Cooper Appointed to Key Leadership Position
Created: Thursday, 10 March 2016 11:51

SACRAMENTO – Today, Assemblymember Jim Cooper (D-Elk Grove) was appointed by Speaker Anthony Rendon to serve as Assistant Majority Floor Leader as part of the Speaker’s new leadership team.

“I want to thank Speaker Rendon for appointing me to his leadership team,” said Cooper “I am honored to be chosen to serve as Assistant Majority Floor Leader during a new era in the State Assembly. I look forward to continuing to work with Speaker Rendon and our members to make California a better place to live, work, and raise a family.”

Assemblymember Cooper represents the Cities of Sacramento, Elk Grove, Galt, and Lodi.
Posted by proverbialwisdom | Sun Mar 13, 2016, 04:45 PM (1 replies)

Food isn't just about taste? Food shouldn't contain untested synthetic chemicals?



Posted by proverbialwisdom | Fri Mar 11, 2016, 01:17 PM (1 replies)

National Acad of Sciences: "genetic transformation has potential to produce unanticipated allergens"


The New England Journal of Medicine

GMOs, Herbicides, and Public Health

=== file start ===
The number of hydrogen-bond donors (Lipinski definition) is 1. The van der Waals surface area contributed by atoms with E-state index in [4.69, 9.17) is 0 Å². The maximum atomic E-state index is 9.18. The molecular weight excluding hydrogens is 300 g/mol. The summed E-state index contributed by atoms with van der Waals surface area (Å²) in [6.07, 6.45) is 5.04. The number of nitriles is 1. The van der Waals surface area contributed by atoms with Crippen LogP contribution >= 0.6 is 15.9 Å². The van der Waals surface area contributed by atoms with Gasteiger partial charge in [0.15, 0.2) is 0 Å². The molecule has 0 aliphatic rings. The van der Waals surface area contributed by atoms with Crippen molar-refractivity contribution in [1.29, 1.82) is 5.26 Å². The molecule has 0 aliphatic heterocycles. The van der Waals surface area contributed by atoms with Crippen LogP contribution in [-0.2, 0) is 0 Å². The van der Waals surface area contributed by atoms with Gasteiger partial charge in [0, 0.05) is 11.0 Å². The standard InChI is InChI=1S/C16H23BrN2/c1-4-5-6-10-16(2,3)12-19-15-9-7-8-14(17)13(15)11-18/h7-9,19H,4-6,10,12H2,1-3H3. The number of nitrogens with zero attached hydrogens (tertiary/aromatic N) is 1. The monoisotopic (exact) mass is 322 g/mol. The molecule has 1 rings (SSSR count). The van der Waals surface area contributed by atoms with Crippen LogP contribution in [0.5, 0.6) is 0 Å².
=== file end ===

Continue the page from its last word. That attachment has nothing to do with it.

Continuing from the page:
Philip J. Landrigan, M.D., and Charles Benbrook, Ph.D.

N Engl J Med 2015; 373:693-695
August 20, 2015
DOI: 10.1056/NEJMp1505660

Genetically modified organisms (GMOs) are not high on most physicians' worry lists. If we think at all about biotechnology, most of us probably focus on direct threats to human health, such as prospects for converting pathogens to biologic weapons or the implications of new technologies for editing the human germline. But while those debates simmer, the application of biotechnology to agriculture has been rapid and aggressive. The vast majority of the corn and soybeans grown in the United States are now genetically engineered. Foods produced from GM crops have become ubiquitous. And unlike regulatory bodies in 64 other countries, the Food and Drug Administration (FDA) does not require labeling of GM foods.